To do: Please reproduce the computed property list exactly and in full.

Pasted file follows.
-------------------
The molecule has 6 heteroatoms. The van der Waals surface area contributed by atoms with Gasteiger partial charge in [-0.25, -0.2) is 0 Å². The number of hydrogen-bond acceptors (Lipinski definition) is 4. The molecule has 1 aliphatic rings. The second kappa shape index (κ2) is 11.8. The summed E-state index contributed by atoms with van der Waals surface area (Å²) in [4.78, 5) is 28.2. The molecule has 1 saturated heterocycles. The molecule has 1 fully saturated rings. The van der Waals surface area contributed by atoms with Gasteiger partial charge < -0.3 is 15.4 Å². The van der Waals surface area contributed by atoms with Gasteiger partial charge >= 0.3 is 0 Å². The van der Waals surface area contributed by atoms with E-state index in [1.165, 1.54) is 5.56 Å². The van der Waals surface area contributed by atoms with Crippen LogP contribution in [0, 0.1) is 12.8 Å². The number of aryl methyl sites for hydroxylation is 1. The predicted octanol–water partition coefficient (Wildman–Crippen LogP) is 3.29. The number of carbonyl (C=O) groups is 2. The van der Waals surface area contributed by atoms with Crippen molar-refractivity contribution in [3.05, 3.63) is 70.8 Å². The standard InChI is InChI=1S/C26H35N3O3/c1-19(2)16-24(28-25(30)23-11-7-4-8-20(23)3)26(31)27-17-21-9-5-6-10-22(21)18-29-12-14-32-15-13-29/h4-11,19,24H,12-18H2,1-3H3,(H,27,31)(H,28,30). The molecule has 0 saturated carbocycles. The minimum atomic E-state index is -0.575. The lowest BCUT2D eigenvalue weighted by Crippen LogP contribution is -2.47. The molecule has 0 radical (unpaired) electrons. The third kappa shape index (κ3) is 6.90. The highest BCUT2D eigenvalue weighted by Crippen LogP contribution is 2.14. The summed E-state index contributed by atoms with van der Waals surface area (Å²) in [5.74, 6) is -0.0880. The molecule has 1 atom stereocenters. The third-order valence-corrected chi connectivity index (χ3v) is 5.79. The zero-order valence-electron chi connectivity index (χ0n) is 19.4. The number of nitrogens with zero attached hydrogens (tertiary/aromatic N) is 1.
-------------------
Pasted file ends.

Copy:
The molecule has 6 heteroatoms. The van der Waals surface area contributed by atoms with Gasteiger partial charge in [-0.25, -0.2) is 0 Å². The number of hydrogen-bond acceptors (Lipinski definition) is 4. The molecule has 1 aliphatic rings. The second kappa shape index (κ2) is 11.8. The summed E-state index contributed by atoms with van der Waals surface area (Å²) in [4.78, 5) is 28.2. The molecule has 1 saturated heterocycles. The molecule has 1 fully saturated rings. The van der Waals surface area contributed by atoms with Gasteiger partial charge < -0.3 is 15.4 Å². The van der Waals surface area contributed by atoms with Gasteiger partial charge >= 0.3 is 0 Å². The van der Waals surface area contributed by atoms with E-state index in [1.165, 1.54) is 5.56 Å². The van der Waals surface area contributed by atoms with Crippen LogP contribution in [0, 0.1) is 12.8 Å². The number of aryl methyl sites for hydroxylation is 1. The predicted octanol–water partition coefficient (Wildman–Crippen LogP) is 3.29. The number of carbonyl (C=O) groups is 2. The van der Waals surface area contributed by atoms with Crippen molar-refractivity contribution in [3.05, 3.63) is 70.8 Å². The standard InChI is InChI=1S/C26H35N3O3/c1-19(2)16-24(28-25(30)23-11-7-4-8-20(23)3)26(31)27-17-21-9-5-6-10-22(21)18-29-12-14-32-15-13-29/h4-11,19,24H,12-18H2,1-3H3,(H,27,31)(H,28,30). The molecule has 0 saturated carbocycles. The minimum atomic E-state index is -0.575. The lowest BCUT2D eigenvalue weighted by Crippen LogP contribution is -2.47. The molecule has 0 radical (unpaired) electrons. The third kappa shape index (κ3) is 6.90. The highest BCUT2D eigenvalue weighted by Crippen LogP contribution is 2.14. The summed E-state index contributed by atoms with van der Waals surface area (Å²) in [5.74, 6) is -0.0880. The molecule has 1 atom stereocenters. The third-order valence-corrected chi connectivity index (χ3v) is 5.79. The zero-order valence-electron chi connectivity index (χ0n) is 19.4. The number of nitrogens with zero attached hydrogens (tertiary/aromatic N) is 1.